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Arts & Culture for Jewish Comic Film, Awards Show Germans Now Able to Laugh with Jews

July 14, 2005
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When Germany’s new Jewish-themed film comedy reaped the most nominations for the country’s highest film awards in May, hardly anyone was more surprised than the filmmaker himself. Now “Alles auf Zucker” (“Go for Zucker”) has swept the awards, winning six prizes — including Best Film, Best Director and Best Actor.

The Best Film award, announced last Friday, carries a prize of about $600,000.

“I am not used to such attention,” the Swiss-born director, Dani Levy, 47, said in a recent telephone interview. Levy has had several other moderate successes in Germany but never a film “that everyone loves. For me, it’s a miracle.”

“Alles auf Zucker” outpaced “The Downfall,” a dark film about Hitler’s last weeks, in the race for the top awards.

What’s funny about an extended family in which fervent Orthodoxy is pitted against ultra-assimilation, the communist is pitted against the unscrupulous businessman, the lesbian against the Chasid, and the mama’s boy against the supersexy cousin?

What’s funny about the conflict between former East and West Germany played out through the eyes of Jews? And what’s funny about a Jewish gambling addict who blames his failures on anti-Semitism?

Everything, it seems.

“Naturally, Jews always know how to laugh over themselves. It’s in our nature,” said Levy, who now lives with his wife and child in Berlin, the city where his mother was born. “What maybe is new here is that Jews are presented with self-confidence. The older generation was afraid to broadcast such images of themselves because they were afraid of anti-Semitism and prejudice. With the new generation, these fears are not so widespread.”

In Germany, a film has to appeal to non-Jewish audiences to be a success, and this one does.

“You can watch ‘Zucker’ and know nothing about Jews and still enjoy it,” said Nicola Galliner, the founder and director of the 11-year-old Jewish film festival in Berlin, which also thrives on non-Jewish crowds. “I don’t think there are many German films on a Jewish subject that are lighthearted.”

“I loved that movie,” said Irene Runge, the founder of the Jewish Cultural Association in Berlin.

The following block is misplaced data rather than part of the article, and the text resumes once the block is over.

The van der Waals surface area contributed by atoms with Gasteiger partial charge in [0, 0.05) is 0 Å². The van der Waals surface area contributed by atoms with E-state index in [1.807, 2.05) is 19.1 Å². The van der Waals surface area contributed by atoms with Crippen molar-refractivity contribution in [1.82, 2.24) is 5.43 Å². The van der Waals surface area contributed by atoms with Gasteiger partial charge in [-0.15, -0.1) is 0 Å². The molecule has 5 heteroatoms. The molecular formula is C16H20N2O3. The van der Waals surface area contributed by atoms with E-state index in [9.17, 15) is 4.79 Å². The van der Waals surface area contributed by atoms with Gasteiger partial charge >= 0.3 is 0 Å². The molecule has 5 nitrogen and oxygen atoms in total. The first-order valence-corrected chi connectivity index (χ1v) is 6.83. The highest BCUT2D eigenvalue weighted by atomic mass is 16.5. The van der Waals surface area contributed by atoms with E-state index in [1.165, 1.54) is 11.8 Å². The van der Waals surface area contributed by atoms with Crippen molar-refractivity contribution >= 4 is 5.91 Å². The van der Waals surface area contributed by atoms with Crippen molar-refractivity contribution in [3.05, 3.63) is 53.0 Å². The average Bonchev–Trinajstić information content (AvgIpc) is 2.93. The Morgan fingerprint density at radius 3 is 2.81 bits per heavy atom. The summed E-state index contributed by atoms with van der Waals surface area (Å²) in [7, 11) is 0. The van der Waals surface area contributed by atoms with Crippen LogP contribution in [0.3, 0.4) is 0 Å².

“It used to be that everything about Jews was always about the past,” said Runge, who invited Levy and his co-writer, Holger Franke, to talk at the association’s center earlier this year. With this film, “German Jews have fun; non-Jews have fun. And I think you go out of the film with a more positive feeling, not like what we had before. It’s how we see ourselves, and that’s what I like about it.”

There’s a great curiosity among many non-Jews in Germany about Jewish life, but many people here still associate Jews with victimhood. They may be familiar with Woody Allen’s self-effacing Jewish humor, and they may have seen the award-winning Holocaust tragicomedy “Life is Beautiful.”

They may have visited or seen Jewish institutions. But German Jews themselves remain a mystery.

And they need not be, said Levy, who suggests that laughter may be the best way to ease tensions between Jews and non-Jews in Germany.

Laughing at another group of people “I have always found painful, whether it’s aimed at Jews or others,” he said. “There’s something respectless about it. But if you laugh with people, it’s a sign that you like them. In this film, people like the characters and can suffer with them and feel with them. And I think that’s always the best way to win people over and to cross borders.”

“Zucker” tell the story of a contemporary German Jewish family in which two warring brothers — formerly separated by the Berlin Wall — are reunited after the death of their mother. The nonreligious, communist brother is addicted to gambling; the Orthodox, capitalist brother is a real-estate tycoon.

Through a comedy of errors, the characters rediscover each other’s essential humanity. In the process, their own prejudices — and those of the audience — are systematically exposed and blasted.

Normality between Jews and non-Jews in Germany is elusive, for good reason, Levy said.

“One cannot come to terms with what Germany did 60 years ago. It will take many generations. It is a still a stigma,” he said.

Alongside the attempts to understand the past is a tendency to “minimize it,” Levy explains. “And I see the film ‘The Downfall’ as one that somehow tries to rehabilitate the past: There was this one bad guy, and the others just joined in.

“Today there is a kind of longing for the past. The Germans see themselves as a land of victims, which I can also understand,” he continued. “People were bombed and soldiers who were not Nazis were dragged into the war. It’s terribly gruesome. And I think it’s important to give room to those ‘forbidden feelings’ and to look at those sides of German history that were taboo. It’s a healthy development.”

Laughter too was taboo, and some who have seen “Zucker” have not been able to cross that bridge, Levy said. One couple, who described themselves as Orthodox, wrote in the film’s online guest book that they “felt very wounded and slipped out of the theater” with a sense of shame.

“This hurt me,” Levy said. “Because I do not want to insult Orthodox Jews or make fun of them in any way. I have an Orthodox brother-in-law and have nothing against Orthodoxy, though I am not Orthodox myself. And I can laugh about them, but they can also laugh about me.”

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